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The Difference Between Testers & Coders

Image by Joshua Reddekopp

Testers and developers have substantially different mindsets. People often talk to me about learning new skills, which is important, but skills aren’t all of the difference. There is a fundamental contrast in how developers and testers look at the world.

Testers, usually, will see the functionality at the component and system level. They won’t be aware of the minutiae of the design patterns within the code, certainly not inside anything smaller than a class. Mostly, with some exceptions, there’s no reason to get into it at that level.

Programmers, on the other hand, live in those details of implementation. They have to keep all of the details lined up for the method they are currently working on. They will know it intimately, every try and catch accounted for. In order to do so, they must focus, and therefore lose the wider view of the system.

Another side of the difference is our internal attitudes. Developers love building things. When they read and discuss a requirement, they’re constantly thinking of how to build it, what data it needs, how to turn it into a working part of the software.

Testers are different. We like to break stuff. Not as much as we like to see what we’re testing withstand our torture, that’s when we’re filled with pride, but we like to give it a good kicking.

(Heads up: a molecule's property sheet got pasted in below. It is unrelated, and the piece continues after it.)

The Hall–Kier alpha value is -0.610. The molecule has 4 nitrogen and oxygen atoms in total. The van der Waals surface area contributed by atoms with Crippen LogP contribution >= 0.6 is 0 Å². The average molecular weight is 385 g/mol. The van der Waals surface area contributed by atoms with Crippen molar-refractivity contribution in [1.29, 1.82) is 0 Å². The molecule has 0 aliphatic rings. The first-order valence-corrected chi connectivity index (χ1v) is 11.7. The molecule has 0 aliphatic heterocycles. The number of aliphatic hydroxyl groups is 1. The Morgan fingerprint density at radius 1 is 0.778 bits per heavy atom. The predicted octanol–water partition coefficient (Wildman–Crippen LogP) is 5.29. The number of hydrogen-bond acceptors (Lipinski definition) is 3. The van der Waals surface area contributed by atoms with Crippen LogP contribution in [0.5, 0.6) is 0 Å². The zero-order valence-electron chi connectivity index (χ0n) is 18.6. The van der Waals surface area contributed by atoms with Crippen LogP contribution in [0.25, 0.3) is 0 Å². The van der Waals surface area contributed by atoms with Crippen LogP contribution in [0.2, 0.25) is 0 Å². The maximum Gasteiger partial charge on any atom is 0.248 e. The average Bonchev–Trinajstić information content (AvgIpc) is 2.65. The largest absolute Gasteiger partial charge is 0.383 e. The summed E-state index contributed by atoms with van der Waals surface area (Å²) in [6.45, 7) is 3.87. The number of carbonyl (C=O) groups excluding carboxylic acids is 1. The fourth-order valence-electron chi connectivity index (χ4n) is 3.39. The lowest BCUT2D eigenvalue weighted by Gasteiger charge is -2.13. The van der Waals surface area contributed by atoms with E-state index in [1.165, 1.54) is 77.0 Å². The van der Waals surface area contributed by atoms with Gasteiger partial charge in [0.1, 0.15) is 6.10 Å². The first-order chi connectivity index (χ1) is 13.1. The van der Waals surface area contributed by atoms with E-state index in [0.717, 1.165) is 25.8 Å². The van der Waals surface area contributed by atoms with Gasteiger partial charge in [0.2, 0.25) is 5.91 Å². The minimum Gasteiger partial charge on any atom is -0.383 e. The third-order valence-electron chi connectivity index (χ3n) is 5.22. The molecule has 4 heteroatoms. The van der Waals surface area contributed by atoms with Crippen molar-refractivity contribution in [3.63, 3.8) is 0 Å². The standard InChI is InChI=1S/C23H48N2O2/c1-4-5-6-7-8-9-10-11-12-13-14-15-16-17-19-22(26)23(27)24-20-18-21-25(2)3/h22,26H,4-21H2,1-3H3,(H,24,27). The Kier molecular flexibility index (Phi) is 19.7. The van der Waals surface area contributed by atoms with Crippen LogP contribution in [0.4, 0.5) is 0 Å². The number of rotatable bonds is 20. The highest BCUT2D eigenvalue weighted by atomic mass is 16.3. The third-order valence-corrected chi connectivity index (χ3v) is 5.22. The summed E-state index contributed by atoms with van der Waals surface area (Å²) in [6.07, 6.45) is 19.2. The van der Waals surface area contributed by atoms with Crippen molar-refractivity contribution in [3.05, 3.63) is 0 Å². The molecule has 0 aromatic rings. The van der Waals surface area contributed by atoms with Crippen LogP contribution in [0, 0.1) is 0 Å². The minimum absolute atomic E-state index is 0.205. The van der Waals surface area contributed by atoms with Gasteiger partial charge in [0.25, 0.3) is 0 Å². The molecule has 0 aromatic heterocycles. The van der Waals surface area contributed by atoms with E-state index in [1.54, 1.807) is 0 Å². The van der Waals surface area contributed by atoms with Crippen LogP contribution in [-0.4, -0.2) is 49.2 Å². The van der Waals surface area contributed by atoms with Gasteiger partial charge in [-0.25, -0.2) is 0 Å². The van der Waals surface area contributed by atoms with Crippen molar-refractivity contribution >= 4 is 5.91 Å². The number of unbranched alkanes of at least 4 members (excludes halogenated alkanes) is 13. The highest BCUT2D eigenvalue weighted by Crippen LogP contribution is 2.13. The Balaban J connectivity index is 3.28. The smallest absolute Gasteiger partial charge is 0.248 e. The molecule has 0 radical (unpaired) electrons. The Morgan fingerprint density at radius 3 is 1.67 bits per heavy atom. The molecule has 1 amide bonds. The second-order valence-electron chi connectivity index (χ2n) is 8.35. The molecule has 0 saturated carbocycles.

When a developer sees a text box to build, they think of the data handling behind it, and how values are passed from one component to the next. A tester looking at the same input field is already switching their input language to Turkish or Japanese.

Ask a programmer to pick a number, and they’ll say 7, or 23. Ask a tester and they’ll say 2.5. A good tester will say pi, and then ask you what the number is actually for.

It’s these core differences that mean you need both programmers and testers on your team. Teaching testers to code, or programmers to test, is simply not enough. Also, this constructive tension between building a tower and kicking its bricks makes better software, it’s also good for morale.

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